Luckily he eventually made a wrong-way turn onto a side street.

  • qrt145

    Please try working as a delivery worker using one of those bikes and then get back to us with how joyful the experience was.

  • What about those delivery drivers in shorts with music blasting having fun at 50 mph in a truck ?

  • JarekFA

    Where’s @ElizabethF to comment on this?

  • Altered Beast ✓ᵛᵉʳᶦᶠᶦᵉᵈ

    it’s fucking easy. Press throttle. go to destination press buzzer. get tips. rinse repeat. People pay money to rent ebikes for joyrides everywhere else? you know why? cause it’s fun.It’s not a punishment. it’s a rewarding experience.

  • Robert Sheehan

    As a bike rider in Manhattan i will say this. Every day these delivery riders are on the sidewalk, being totally oblivious to pedestrians. You better be cracking down on this

  • theizaster

    Be lucky you haven’t had to work 12-16 hour days just to get by being a delivery courier. Have you no empathy?

  • theizaster

    This Altered Beast guy is a lunatic car fanatic

  • Altered Beast ✓ᵛᵉʳᶦᶠᶦᵉᵈ

    yes. when they were on regular bikes. now it’s not hard. they get base pay of 1000 from the restaurants then 2000 from tips so they make 30000-40k a year. they live in subsidized housing and get lots of government benefits and pay almost no taxes. All while riding no effort electric bikes on the sidewalks and talking on cellphones. not really empathetic anymore.

  • Altered Beast ✓ᵛᵉʳᶦᶠᶦᵉᵈ

    I bike everyday. I fucking hate cars. AND delivery ebikes. I can do both. your argument is like a fucking trump supporter.

  • Altered Beast ✓ᵛᵉʳᶦᶠᶦᵉᵈ

    I fucking hate drivers. this article is about throttle ebikes. next.

  • theizaster

    None of that is even remotely true. These people have to pay taxes or face strict penalty, have expenses ( such as healthcare) that aren’t covered by their jobs so that comes out of pocket, and live in areas (that need to be within biking distance) that are high in rent and take home probably 2/3 of that (if not less after basic amenities).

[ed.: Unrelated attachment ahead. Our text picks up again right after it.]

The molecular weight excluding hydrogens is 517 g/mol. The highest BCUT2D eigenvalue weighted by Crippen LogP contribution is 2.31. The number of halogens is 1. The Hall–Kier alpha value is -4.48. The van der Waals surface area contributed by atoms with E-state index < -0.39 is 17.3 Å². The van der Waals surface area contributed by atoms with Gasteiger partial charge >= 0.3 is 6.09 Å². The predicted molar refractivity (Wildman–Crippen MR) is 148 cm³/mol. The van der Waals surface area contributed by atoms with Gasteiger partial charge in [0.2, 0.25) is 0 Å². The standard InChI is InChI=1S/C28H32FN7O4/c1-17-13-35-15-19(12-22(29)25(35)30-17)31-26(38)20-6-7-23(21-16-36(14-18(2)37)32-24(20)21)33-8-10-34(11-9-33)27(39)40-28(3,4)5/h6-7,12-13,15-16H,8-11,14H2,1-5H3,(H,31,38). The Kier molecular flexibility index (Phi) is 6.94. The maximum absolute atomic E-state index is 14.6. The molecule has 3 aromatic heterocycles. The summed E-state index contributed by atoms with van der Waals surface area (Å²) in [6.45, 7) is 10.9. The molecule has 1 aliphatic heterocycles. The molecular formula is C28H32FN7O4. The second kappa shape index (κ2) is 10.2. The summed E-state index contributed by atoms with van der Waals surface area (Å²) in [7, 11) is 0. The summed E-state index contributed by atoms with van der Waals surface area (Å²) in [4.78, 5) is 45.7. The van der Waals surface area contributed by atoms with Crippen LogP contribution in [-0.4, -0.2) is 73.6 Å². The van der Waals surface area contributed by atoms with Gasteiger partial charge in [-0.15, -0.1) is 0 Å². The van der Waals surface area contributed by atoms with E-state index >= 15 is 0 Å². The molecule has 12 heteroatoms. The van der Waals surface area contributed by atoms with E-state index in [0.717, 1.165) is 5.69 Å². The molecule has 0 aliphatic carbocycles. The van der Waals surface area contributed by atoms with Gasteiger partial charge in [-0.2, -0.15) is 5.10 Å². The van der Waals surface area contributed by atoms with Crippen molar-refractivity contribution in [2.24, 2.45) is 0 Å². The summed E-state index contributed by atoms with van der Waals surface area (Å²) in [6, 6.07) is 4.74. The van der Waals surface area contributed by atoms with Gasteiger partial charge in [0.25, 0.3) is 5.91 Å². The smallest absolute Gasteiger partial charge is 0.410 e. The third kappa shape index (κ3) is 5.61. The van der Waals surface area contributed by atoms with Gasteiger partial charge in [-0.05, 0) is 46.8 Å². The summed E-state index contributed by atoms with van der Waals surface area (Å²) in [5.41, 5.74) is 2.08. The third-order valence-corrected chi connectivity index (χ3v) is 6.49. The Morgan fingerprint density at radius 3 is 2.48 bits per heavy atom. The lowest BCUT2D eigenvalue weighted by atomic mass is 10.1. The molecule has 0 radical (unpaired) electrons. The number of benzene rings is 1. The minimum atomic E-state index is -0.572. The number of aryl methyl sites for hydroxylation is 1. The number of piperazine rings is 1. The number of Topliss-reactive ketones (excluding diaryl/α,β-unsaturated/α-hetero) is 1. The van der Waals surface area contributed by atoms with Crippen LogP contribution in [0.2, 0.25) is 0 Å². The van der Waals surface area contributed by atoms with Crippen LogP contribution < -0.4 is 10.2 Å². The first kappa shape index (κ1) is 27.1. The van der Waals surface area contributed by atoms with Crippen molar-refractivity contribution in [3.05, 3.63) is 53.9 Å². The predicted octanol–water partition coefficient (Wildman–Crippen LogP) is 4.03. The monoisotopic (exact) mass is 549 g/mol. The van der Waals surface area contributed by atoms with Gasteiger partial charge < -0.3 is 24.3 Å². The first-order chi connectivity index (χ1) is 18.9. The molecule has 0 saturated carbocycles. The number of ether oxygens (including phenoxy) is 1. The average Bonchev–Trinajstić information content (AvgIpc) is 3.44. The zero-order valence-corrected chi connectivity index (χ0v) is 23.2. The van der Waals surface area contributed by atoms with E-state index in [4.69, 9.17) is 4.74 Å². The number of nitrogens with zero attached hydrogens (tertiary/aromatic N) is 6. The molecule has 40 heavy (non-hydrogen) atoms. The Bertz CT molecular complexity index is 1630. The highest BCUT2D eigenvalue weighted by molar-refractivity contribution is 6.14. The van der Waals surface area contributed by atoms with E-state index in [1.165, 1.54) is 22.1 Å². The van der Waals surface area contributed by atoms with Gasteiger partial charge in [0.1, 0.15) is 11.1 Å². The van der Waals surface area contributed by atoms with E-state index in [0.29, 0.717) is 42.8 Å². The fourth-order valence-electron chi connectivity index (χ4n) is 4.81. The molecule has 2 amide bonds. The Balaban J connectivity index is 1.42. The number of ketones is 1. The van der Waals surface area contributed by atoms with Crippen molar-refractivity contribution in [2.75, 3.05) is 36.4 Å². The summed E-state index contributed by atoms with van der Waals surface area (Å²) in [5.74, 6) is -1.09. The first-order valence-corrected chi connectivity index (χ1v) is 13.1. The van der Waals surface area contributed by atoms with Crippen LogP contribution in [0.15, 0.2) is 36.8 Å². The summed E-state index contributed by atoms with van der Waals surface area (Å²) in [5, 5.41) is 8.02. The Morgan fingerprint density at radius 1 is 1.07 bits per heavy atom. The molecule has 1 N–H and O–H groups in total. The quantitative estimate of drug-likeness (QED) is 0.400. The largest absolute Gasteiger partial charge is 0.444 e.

You seem to be on some kick thinking that service workers “steal from the government”, but in fact make much less than most and have hard work still.

    This article wholeheartedly disproves the whole “welfare queen/king” myth” . I’d advise you read it before making nonfactual claims against the working class: https://www.theatlantic.com/business/archive/2016/09/welfare-queen-myth/501470/

  • theizaster

    Who hurt you?

  • Altered Beast ✓ᵛᵉʳᶦᶠᶦᵉᵈ

    how is it not remotely true? If their job pays them 1000 a month and 2000 in tips they are banking around 30000 a year. they write their income as 12000 (probably 9000). guess how much taxes they pay? not a lot as they don’t report their real wages. then they get crazy benefits from the government like obamacare and food stamps. they get a lot more assistance then you realize. You know how I know? they are my fucking neighbors.

  • theizaster

    So every e-bike courier ever is your neighbor? Dude, your claims only account for your direct environment. Don’t you think you are generalizing and blowing the financial aspect (which is in complete inaccuracy) out of proportion?

  • Altered Beast ✓ᵛᵉʳᶦᶠᶦᵉᵈ

    delivery ebikers who salmon who try to push me into direct traffic.

  • Rex Rocket
  • Jonathan Vaucher

    It was time that NYC make the move. Finaly a good move !

  • Gowanus Kings

    “Whether NYPD will change its punitive approach to delivery workers riding e-bikes remains to be seen. There were no police representatives at today’s announcement.”

  • A further indication that the police department does not consider itself answerable to the civilian government, which it regards as irrelevant.

  • David Michael

    I haven’t taken my Sondors to Manhattan for this very reason, but the NYPD still needs to keep taking these insane delivery drivers to task. They may not have killed anybody yet, but they’re often operated too fast and with complete disregard for traffic laws. Stop lights and crosswalks apply to bike riders also, including ebikes.

  • Manny

    These delivery bike are riding on the sidewalk in Brooklyn NY,

  • Manny